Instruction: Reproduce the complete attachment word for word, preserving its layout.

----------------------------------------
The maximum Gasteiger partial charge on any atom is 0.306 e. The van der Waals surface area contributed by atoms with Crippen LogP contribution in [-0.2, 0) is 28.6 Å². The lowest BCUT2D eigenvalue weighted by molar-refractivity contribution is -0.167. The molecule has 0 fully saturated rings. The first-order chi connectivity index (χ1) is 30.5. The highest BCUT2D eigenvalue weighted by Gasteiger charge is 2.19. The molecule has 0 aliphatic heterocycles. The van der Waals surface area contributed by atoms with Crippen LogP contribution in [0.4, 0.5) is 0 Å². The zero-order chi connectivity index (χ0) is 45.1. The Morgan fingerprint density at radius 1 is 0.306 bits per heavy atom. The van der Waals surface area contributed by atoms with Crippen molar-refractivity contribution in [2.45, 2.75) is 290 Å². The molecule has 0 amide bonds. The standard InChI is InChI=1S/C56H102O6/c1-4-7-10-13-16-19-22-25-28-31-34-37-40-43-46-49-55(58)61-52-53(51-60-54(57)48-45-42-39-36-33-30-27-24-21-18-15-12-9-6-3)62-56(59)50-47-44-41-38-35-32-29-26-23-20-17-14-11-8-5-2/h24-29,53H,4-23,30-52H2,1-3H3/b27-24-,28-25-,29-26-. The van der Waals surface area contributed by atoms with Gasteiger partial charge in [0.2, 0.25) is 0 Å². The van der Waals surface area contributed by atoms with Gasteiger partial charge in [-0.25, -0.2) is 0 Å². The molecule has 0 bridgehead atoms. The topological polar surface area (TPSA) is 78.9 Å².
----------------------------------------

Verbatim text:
The maximum Gasteiger partial charge on any atom is 0.306 e. The van der Waals surface area contributed by atoms with Crippen LogP contribution in [-0.2, 0) is 28.6 Å². The lowest BCUT2D eigenvalue weighted by molar-refractivity contribution is -0.167. The molecule has 0 fully saturated rings. The first-order chi connectivity index (χ1) is 30.5. The highest BCUT2D eigenvalue weighted by Gasteiger charge is 2.19. The molecule has 0 aliphatic heterocycles. The van der Waals surface area contributed by atoms with Crippen LogP contribution in [0.4, 0.5) is 0 Å². The zero-order chi connectivity index (χ0) is 45.1. The Morgan fingerprint density at radius 1 is 0.306 bits per heavy atom. The van der Waals surface area contributed by atoms with Crippen molar-refractivity contribution in [2.45, 2.75) is 290 Å². The molecule has 0 amide bonds. The standard InChI is InChI=1S/C56H102O6/c1-4-7-10-13-16-19-22-25-28-31-34-37-40-43-46-49-55(58)61-52-53(51-60-54(57)48-45-42-39-36-33-30-27-24-21-18-15-12-9-6-3)62-56(59)50-47-44-41-38-35-32-29-26-23-20-17-14-11-8-5-2/h24-29,53H,4-23,30-52H2,1-3H3/b27-24-,28-25-,29-26-. The van der Waals surface area contributed by atoms with Gasteiger partial charge in [0.2, 0.25) is 0 Å². The van der Waals surface area contributed by atoms with Gasteiger partial charge in [-0.25, -0.2) is 0 Å². The molecule has 0 bridgehead atoms. The topological polar surface area (TPSA) is 78.9 Å².